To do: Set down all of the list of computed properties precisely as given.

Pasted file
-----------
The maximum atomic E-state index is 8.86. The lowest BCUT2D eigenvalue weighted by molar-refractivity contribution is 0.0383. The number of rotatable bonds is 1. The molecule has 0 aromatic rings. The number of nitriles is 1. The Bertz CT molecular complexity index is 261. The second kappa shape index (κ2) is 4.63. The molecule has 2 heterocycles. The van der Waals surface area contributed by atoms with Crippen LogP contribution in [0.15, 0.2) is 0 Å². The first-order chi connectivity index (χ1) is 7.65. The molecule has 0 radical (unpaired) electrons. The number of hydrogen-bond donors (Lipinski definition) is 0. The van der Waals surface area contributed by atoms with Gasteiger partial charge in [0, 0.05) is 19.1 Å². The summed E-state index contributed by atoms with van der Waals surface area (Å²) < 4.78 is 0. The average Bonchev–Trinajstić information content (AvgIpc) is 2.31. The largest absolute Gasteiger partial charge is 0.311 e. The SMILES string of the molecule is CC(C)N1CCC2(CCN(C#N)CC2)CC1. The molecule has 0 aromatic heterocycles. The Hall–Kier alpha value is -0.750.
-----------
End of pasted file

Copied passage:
The maximum atomic E-state index is 8.86. The lowest BCUT2D eigenvalue weighted by molar-refractivity contribution is 0.0383. The number of rotatable bonds is 1. The molecule has 0 aromatic rings. The number of nitriles is 1. The Bertz CT molecular complexity index is 261. The second kappa shape index (κ2) is 4.63. The molecule has 2 heterocycles. The van der Waals surface area contributed by atoms with Crippen LogP contribution in [0.15, 0.2) is 0 Å². The first-order chi connectivity index (χ1) is 7.65. The molecule has 0 radical (unpaired) electrons. The number of hydrogen-bond donors (Lipinski definition) is 0. The van der Waals surface area contributed by atoms with Gasteiger partial charge in [0, 0.05) is 19.1 Å². The summed E-state index contributed by atoms with van der Waals surface area (Å²) < 4.78 is 0. The average Bonchev–Trinajstić information content (AvgIpc) is 2.31. The largest absolute Gasteiger partial charge is 0.311 e. The SMILES string of the molecule is CC(C)N1CCC2(CCN(C#N)CC2)CC1. The molecule has 0 aromatic heterocycles. The Hall–Kier alpha value is -0.750.